Bob Klein was born and raised in the greater Chicago area. He started his professional career working in sales at Ford, which eventually led him to relocate to the Detroit area. After retiring from Ford Motor Company at 65, Bob was tired of an office environment and decided to give his time to something more meaningful and important to him. That’s when he looked for a volunteer opportunity at Leader Dog. He has now been volunteering at Leader Dog for 23 years. “Leader Dog tried to talk me into working in administration, but I told them I wanted to work hands on with the dogs.”
A self-described dog lover, Bob volunteers at Leader Dogs every Tuesday for a few hours in the morning in our canine care department. He works with his friend and co-volunteer, Joline Clark, in the grooming and bathing area. “I’ve been working with Joline for 20 years. She is a friendly and wonderful coworker, a true joy to work with.”
Knowing that his volunteer hours are a service to others gives him great joy. He doesn’t even feel like he is working because the amount of joy he receives is greater than he could ever give. “It is so rewarding and fun to be give my love to these adorable dogs every week,” he says.
Grooming and bathing is an important part of enriching the lives of our future guide dogs. Not only is it healthy for them physically, but the human contact provides mental stimulation and another source of interaction. Bob describes the experience as fun and wholesome, as the dogs are so young and sweet. He works with our puppies and our dogs in training. His favorite part? “When the dogs snuggle up against you and put their noses on your chest, seeing the joy in their eyes, and every now and then they slobber you with the occasional long tongue.” He notes that some dogs are more receptive to bath time than others. “The labs and retrievers are water dogs, but the shepherds take some persuading and lots of petting.” Luckily, he has Mike Johnson, a canine care attendant, there to help. “[Mike] is so knowledgeable about each of the dogs and their personal needs. He is a pleasure to work with.”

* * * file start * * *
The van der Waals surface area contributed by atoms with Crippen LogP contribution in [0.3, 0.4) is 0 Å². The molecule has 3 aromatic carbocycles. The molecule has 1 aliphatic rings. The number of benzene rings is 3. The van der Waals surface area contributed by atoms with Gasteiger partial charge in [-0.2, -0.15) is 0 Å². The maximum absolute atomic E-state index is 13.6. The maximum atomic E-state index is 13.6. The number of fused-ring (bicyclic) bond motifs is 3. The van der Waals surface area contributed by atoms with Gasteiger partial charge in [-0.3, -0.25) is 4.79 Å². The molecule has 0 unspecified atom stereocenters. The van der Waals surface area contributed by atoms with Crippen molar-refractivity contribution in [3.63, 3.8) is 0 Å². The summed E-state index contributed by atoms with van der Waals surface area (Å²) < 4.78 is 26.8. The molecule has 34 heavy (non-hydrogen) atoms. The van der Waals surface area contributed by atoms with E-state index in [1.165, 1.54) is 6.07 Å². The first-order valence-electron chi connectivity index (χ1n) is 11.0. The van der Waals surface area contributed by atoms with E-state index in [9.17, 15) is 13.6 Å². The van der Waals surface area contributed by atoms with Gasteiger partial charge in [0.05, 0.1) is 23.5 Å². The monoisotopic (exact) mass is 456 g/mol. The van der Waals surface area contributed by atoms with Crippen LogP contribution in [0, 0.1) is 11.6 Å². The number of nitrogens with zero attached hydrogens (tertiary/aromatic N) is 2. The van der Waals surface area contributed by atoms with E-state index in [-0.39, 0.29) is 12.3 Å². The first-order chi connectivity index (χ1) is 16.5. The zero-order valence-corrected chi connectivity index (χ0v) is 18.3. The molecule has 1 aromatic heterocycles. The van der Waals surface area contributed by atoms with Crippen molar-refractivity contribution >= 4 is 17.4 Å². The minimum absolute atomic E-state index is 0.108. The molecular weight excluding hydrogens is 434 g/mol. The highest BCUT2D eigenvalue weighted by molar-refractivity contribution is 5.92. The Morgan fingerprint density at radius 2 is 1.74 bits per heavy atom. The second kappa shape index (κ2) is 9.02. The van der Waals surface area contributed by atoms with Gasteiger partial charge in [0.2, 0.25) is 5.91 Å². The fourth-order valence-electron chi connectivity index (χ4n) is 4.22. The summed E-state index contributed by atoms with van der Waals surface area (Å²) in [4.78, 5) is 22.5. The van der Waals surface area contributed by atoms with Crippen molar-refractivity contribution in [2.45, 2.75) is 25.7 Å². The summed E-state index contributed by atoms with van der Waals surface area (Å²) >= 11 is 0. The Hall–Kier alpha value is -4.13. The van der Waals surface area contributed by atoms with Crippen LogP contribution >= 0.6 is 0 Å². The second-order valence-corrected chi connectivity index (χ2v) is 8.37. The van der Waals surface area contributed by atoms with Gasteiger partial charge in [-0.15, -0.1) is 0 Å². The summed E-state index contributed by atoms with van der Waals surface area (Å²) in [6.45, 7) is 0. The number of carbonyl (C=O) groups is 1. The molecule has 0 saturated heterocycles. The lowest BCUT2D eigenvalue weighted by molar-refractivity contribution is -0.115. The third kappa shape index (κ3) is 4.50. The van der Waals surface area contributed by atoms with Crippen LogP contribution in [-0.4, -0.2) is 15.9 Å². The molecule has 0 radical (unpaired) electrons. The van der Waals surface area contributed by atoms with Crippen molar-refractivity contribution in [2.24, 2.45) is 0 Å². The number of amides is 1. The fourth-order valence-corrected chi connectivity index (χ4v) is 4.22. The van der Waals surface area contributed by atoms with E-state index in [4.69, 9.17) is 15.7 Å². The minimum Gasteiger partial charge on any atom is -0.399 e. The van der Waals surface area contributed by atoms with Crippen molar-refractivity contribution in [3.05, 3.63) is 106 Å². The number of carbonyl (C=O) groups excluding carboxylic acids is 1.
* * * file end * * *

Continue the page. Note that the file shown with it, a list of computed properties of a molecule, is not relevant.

Bob loved working with the dogs so much that he decided to become a puppy raiser. He and his wife raised a yellow lab, Megan, who successfully went on to become a guide dog. He says puppy raising was his most rewarding experience, even though his wife isn’t a “dog person.” When he’s not giving a helping hand here at Leader Dog, Bob spends his time volunteering in hospitals and working at his church, St. Regis Catholic, in Bloomfield Hills. Bob also spends his free time golfing, bowling and playing ping-pong. “I try to stay active and fit, despite being a such an old man,” he jokes.